IAS 16 Property, Plant and Equipment – summary
Standard IAS 16 prescribes the accounting treatment for property, plant and equipment and therefore it is one of the most important and commonly applied standards.
The main issues dealt in IAS 16 are recognition of property, plant and equipment, measurement at and after recognition, impairment of property, plant and equipment (although IAS 36 deals with impairment in more detail) and derecognition.
Recognition of Property, Plant and Equipment
Property, plant and equipment are tangible items that are held for use in the production or supply of goods or services, for rental to others, or for administrative purposes; and are expected to be used during more than one period.
IAS 16 states that the cost of an item of property, plant and equipment shall be recognized as an asset if, and only if:
- it is probable that future economic benefits associated with the item will flow to the entity; and
- the cost of the item can be measured reliably.
This recognition principle shall be applied to all costs at the time they are incurred, both incurred initially to acquire or construct an item of property, plant and equipment and incurred subsequently after recognition to add to, replace part of or service it.
Some items of property, plant and equipment might be necessary to acquire for safety or environmental reasons.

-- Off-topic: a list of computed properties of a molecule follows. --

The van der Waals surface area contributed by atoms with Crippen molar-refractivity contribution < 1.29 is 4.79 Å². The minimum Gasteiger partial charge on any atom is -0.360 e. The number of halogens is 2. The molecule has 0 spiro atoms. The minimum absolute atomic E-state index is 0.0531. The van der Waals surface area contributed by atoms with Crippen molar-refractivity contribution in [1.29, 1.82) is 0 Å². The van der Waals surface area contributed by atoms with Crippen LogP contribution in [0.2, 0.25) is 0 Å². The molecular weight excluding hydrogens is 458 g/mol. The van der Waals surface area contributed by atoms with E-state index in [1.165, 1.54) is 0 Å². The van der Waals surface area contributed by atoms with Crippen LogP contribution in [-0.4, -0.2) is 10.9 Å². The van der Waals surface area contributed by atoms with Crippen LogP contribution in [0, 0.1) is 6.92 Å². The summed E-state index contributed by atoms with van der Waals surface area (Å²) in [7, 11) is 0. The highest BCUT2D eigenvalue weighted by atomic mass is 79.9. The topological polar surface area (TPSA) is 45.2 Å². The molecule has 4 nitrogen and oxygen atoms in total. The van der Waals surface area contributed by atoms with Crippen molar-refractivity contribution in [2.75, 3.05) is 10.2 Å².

Although they do not directly increase the future economic benefits, they might be inevitable to obtain future economic benefits from other assets and therefore, should be recognized as an asset.
For example, water cleaning station might be necessary in order to proceed with some chemical processes within chemical manufacturer.
Day-to-day servicing of the item shall be recognized in profit or loss as incurred, because they just maintain (not enhance) item’s capacity to bring future economic benefits.
However, some parts of the item of property, plant and equipment may require replacement at regular intervals, for example, aircraft interiors.
In such a case, an entity derecognizes carrying amount of older part and recognizes the cost of new part into the carrying amount of the item. The same applies to major inspections for faults, overhauling and similar items.
An item of property, plant and equipment that qualifies for recognition as an asset shall be measured at its cost.
The cost of an item of property, plant and equipment comprises:
- its purchase price including import duties, non-refundable purchase taxes, after deducting trade discounts and rebates